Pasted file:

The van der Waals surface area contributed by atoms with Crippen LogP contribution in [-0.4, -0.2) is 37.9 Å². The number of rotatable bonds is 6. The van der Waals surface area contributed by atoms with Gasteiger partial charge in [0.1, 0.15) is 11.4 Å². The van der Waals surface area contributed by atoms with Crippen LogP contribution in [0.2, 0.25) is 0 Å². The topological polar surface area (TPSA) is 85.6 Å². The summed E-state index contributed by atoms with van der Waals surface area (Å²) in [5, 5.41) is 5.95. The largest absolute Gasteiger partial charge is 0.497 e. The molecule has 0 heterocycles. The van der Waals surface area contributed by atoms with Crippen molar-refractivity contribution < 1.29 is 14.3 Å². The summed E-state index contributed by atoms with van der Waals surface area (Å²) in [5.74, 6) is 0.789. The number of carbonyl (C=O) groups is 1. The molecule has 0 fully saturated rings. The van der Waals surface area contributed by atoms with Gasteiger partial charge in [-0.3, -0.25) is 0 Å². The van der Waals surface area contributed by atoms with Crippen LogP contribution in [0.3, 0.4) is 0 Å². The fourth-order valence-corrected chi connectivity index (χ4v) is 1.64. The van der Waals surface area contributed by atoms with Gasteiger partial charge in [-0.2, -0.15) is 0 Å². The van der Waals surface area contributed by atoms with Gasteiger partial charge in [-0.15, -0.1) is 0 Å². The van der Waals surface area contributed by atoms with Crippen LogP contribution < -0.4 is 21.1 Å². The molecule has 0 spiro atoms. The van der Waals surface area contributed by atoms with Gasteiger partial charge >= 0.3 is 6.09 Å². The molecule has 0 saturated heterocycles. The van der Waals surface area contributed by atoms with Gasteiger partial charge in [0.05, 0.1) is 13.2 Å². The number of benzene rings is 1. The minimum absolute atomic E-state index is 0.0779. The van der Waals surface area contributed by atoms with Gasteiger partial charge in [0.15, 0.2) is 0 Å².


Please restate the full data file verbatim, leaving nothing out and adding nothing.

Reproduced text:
The van der Waals surface area contributed by atoms with Crippen LogP contribution in [-0.4, -0.2) is 37.9 Å². The number of rotatable bonds is 6. The van der Waals surface area contributed by atoms with Gasteiger partial charge in [0.1, 0.15) is 11.4 Å². The van der Waals surface area contributed by atoms with Crippen LogP contribution in [0.2, 0.25) is 0 Å². The topological polar surface area (TPSA) is 85.6 Å². The summed E-state index contributed by atoms with van der Waals surface area (Å²) in [5, 5.41) is 5.95. The largest absolute Gasteiger partial charge is 0.497 e. The molecule has 0 heterocycles. The van der Waals surface area contributed by atoms with Crippen molar-refractivity contribution < 1.29 is 14.3 Å². The summed E-state index contributed by atoms with van der Waals surface area (Å²) in [5.74, 6) is 0.789. The number of carbonyl (C=O) groups is 1. The molecule has 0 fully saturated rings. The van der Waals surface area contributed by atoms with Gasteiger partial charge in [-0.3, -0.25) is 0 Å². The van der Waals surface area contributed by atoms with Crippen LogP contribution in [0.3, 0.4) is 0 Å². The fourth-order valence-corrected chi connectivity index (χ4v) is 1.64. The van der Waals surface area contributed by atoms with Gasteiger partial charge in [-0.2, -0.15) is 0 Å². The van der Waals surface area contributed by atoms with Gasteiger partial charge in [-0.15, -0.1) is 0 Å². The van der Waals surface area contributed by atoms with Crippen LogP contribution < -0.4 is 21.1 Å². The molecule has 0 spiro atoms. The van der Waals surface area contributed by atoms with Gasteiger partial charge >= 0.3 is 6.09 Å². The molecule has 0 saturated heterocycles. The van der Waals surface area contributed by atoms with Gasteiger partial charge in [0.05, 0.1) is 13.2 Å². The number of benzene rings is 1. The minimum absolute atomic E-state index is 0.0779. The van der Waals surface area contributed by atoms with Gasteiger partial charge in [0.15, 0.2) is 0 Å².